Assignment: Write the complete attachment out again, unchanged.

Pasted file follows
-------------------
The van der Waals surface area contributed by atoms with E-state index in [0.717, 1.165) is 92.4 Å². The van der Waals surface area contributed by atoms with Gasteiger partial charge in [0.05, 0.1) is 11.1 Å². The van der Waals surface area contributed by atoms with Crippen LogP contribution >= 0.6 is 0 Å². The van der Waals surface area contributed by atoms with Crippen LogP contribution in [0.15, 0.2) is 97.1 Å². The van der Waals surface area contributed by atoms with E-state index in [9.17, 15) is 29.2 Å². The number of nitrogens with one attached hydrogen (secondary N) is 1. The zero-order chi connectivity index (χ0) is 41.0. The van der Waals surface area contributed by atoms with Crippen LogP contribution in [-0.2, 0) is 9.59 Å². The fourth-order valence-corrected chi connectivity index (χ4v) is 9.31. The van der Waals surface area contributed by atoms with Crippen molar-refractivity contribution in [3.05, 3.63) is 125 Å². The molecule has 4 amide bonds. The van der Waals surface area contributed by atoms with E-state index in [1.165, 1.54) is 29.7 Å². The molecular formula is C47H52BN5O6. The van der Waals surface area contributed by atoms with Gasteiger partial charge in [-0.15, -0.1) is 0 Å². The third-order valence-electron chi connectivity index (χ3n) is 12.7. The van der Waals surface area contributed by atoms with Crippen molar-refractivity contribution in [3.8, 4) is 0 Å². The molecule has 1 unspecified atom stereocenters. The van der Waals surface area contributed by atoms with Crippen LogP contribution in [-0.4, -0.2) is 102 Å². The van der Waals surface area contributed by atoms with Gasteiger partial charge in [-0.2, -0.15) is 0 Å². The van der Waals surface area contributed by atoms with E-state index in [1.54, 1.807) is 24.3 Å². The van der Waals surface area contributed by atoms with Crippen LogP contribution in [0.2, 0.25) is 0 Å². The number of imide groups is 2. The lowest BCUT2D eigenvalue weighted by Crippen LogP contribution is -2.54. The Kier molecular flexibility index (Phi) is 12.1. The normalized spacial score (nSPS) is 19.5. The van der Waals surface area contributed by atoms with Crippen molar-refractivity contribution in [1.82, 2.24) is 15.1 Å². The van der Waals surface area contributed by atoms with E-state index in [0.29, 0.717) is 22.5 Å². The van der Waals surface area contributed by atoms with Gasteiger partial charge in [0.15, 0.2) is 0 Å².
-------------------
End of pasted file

The van der Waals surface area contributed by atoms with E-state index in [0.717, 1.165) is 92.4 Å². The van der Waals surface area contributed by atoms with Gasteiger partial charge in [0.05, 0.1) is 11.1 Å². The van der Waals surface area contributed by atoms with Crippen LogP contribution >= 0.6 is 0 Å². The van der Waals surface area contributed by atoms with Crippen LogP contribution in [0.15, 0.2) is 97.1 Å². The van der Waals surface area contributed by atoms with E-state index in [9.17, 15) is 29.2 Å². The number of nitrogens with one attached hydrogen (secondary N) is 1. The zero-order chi connectivity index (χ0) is 41.0. The van der Waals surface area contributed by atoms with Crippen LogP contribution in [-0.2, 0) is 9.59 Å². The fourth-order valence-corrected chi connectivity index (χ4v) is 9.31. The van der Waals surface area contributed by atoms with Crippen molar-refractivity contribution in [3.05, 3.63) is 125 Å². The molecule has 4 amide bonds. The van der Waals surface area contributed by atoms with E-state index in [1.165, 1.54) is 29.7 Å². The molecular formula is C47H52BN5O6. The van der Waals surface area contributed by atoms with Gasteiger partial charge in [-0.15, -0.1) is 0 Å². The third-order valence-electron chi connectivity index (χ3n) is 12.7. The van der Waals surface area contributed by atoms with Crippen molar-refractivity contribution in [3.8, 4) is 0 Å². The molecule has 1 unspecified atom stereocenters. The van der Waals surface area contributed by atoms with Crippen LogP contribution in [-0.4, -0.2) is 102 Å². The van der Waals surface area contributed by atoms with Gasteiger partial charge in [-0.2, -0.15) is 0 Å². The van der Waals surface area contributed by atoms with E-state index in [1.54, 1.807) is 24.3 Å². The van der Waals surface area contributed by atoms with Crippen LogP contribution in [0.2, 0.25) is 0 Å². The number of imide groups is 2. The lowest BCUT2D eigenvalue weighted by Crippen LogP contribution is -2.54. The Kier molecular flexibility index (Phi) is 12.1. The normalized spacial score (nSPS) is 19.5. The van der Waals surface area contributed by atoms with Crippen molar-refractivity contribution in [1.82, 2.24) is 15.1 Å². The van der Waals surface area contributed by atoms with E-state index in [0.29, 0.717) is 22.5 Å². The van der Waals surface area contributed by atoms with Gasteiger partial charge in [0.15, 0.2) is 0 Å².